My brother and I have visited this church many, many times, and over the years we have befriended the church vector, who always remembers us and who always heartily welcomes us, and we go see him every time we are in London. We hope that he is still there, so that we may introduce him to our parents.
We will explore the church’s exterior, and interior, and crypt, and examine the many artifacts on display. This is one of my favorite London churches, and I am always deeply moved whenever I visit this church.
Outside the church is a statue of Arthur Harris, on which German visitors routinely spray graffiti. There is also a statue of Air Chief Marshall Lord Dowding, on which German visitors do NOT spray graffiti, presumably because they are not as familiar with Lord Dowding as they are with Arthur Harris.
Incredibly, on two occasions, my brother and I have witnessed German visitors berate British citizens over the issue of World War II air campaigns.
In 2003, we observed a German visitor berate the vector of Saint Clement Danes over the bombing of Dresden. The vector would have none of it, telling the German fellow, pointedly and dismissedly, that the Germans had reaped what they had sowed.
In 2004, we observed a German visitor berate an old pensioner working as a guide at the museum of The Royal Hospital, Chelsea. The old Chelsea pensioner gave as good as he got, and the German visitor began screaming—literally screaming—at him. My brother walked over to the German visitor and stared the guy down. The German stopped screaming, and left the museum.
From Saint Clement Danes, we will walk over to Covent Garden and visit Saint Paul’s Church, also known as “The Actor’s Church” because of its many thespian affiliations.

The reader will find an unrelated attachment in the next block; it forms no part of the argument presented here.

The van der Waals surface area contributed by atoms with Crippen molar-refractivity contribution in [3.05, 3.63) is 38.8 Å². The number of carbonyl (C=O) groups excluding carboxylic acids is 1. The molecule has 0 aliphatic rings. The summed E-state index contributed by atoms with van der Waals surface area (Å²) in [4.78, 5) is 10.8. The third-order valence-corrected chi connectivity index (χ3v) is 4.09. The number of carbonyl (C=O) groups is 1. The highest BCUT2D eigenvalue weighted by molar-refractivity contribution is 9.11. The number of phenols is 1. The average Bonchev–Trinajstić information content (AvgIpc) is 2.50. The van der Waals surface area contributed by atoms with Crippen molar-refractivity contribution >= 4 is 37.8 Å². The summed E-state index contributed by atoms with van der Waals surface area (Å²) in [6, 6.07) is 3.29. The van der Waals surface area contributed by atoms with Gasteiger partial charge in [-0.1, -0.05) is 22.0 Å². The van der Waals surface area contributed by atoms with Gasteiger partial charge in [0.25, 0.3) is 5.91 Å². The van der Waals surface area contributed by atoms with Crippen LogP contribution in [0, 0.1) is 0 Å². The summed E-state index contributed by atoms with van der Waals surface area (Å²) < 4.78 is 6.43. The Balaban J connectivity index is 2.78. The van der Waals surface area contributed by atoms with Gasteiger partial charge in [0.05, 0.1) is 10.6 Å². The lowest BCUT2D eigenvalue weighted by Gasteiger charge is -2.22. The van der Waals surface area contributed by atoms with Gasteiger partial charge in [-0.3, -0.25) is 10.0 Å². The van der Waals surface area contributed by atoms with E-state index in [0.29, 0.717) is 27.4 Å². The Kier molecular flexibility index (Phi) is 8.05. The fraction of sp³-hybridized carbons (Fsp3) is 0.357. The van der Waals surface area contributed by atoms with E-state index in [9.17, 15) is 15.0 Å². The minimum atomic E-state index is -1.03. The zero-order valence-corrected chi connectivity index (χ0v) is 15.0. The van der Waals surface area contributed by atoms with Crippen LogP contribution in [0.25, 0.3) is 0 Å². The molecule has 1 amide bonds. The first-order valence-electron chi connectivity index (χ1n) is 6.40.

Saint Paul’s Church is filled with monuments to famous actors, including recently-deceased ones, and it is a beautiful church, of great simplicity, designed by Inigo Jones. The back of the church faces Covent Garden's plaza. The church entrance is located in the middle of a city block, almost hidden from public view. There are sizable gardens at the church entrance, and the gardens are beautiful and peaceful.
From Saint Paul’s Church, we will walk over to Trafalgar Square and enter The National Gallery Of Art’s Sainsbury Wing and have dinner in The National Gallery restaurant.
Afterward, we will tour The Sainsbury Wing of The National Gallery Of Art. The Sainsbury Wing displays paintings from 1300 to 1500, and it is open until 9:00 p.m. on Wednesdays.
We will not spend our time going through the entire Sainsbury Wing, because we will already have seen a great deal of art earlier in the day at Leighton House.
Instead, we will focus our attention on a handful of key masterpieces: the legendary “The Wilton Diptych” by an unknown British or French artist; Duccio’s “Virgin And Child, With Saints Dominic and Aurea”; Ugolino Di Nerio’s “The Way To Calvary”; Ambrogio Lorenzetti’s “A Group Of Poor Clares”, a fresco painting taken from The Chapter House of Siena Cathedral; Giovanni Bellini’s “The Dead Christ Supported By Angels” and “The Doge Leonardo Loredan”; Antonello Da Messina’s “Portrait Of A Man”, which generally hangs next to “Leonardo Loredan”; Robert Campin’s “Portrait Of A Woman”; and Jan Van Eyck’s “The Arnolfini Portrait”, one of my very favorite paintings in the entire world (and one of my brother’s, too). My brother and I never go to London without visiting and paying our respects to “The Arnolfini Portrait”, which has become an old friend to us.
When we have completed our concentrated tour of The Sainsbury Wing, we will go to Charing Cross Station and take the subway back to our hotel.
It will be an early evening for us, and I suspect that all of us will welcome this.